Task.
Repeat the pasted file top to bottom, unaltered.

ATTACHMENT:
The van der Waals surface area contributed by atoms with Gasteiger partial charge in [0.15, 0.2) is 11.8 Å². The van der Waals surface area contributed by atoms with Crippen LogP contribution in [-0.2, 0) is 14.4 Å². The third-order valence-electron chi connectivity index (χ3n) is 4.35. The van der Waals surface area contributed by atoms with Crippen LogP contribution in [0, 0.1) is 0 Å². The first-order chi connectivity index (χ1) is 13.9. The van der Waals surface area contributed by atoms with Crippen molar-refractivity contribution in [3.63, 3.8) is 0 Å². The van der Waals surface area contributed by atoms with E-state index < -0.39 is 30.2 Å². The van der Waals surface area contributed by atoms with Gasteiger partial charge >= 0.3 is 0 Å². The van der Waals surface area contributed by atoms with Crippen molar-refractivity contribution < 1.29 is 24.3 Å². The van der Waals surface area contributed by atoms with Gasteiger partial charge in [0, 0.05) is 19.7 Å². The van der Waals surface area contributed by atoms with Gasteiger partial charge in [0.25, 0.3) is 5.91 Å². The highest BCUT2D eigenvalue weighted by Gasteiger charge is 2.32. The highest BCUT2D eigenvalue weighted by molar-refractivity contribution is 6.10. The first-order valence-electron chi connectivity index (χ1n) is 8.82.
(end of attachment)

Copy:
The van der Waals surface area contributed by atoms with Gasteiger partial charge in [0.15, 0.2) is 11.8 Å². The van der Waals surface area contributed by atoms with Crippen LogP contribution in [-0.2, 0) is 14.4 Å². The third-order valence-electron chi connectivity index (χ3n) is 4.35. The van der Waals surface area contributed by atoms with Crippen LogP contribution in [0, 0.1) is 0 Å². The first-order chi connectivity index (χ1) is 13.9. The van der Waals surface area contributed by atoms with Crippen molar-refractivity contribution in [3.63, 3.8) is 0 Å². The van der Waals surface area contributed by atoms with E-state index < -0.39 is 30.2 Å². The van der Waals surface area contributed by atoms with Gasteiger partial charge >= 0.3 is 0 Å². The van der Waals surface area contributed by atoms with Crippen molar-refractivity contribution < 1.29 is 24.3 Å². The van der Waals surface area contributed by atoms with Gasteiger partial charge in [0, 0.05) is 19.7 Å². The van der Waals surface area contributed by atoms with Gasteiger partial charge in [0.25, 0.3) is 5.91 Å². The highest BCUT2D eigenvalue weighted by Gasteiger charge is 2.32. The highest BCUT2D eigenvalue weighted by molar-refractivity contribution is 6.10. The first-order valence-electron chi connectivity index (χ1n) is 8.82.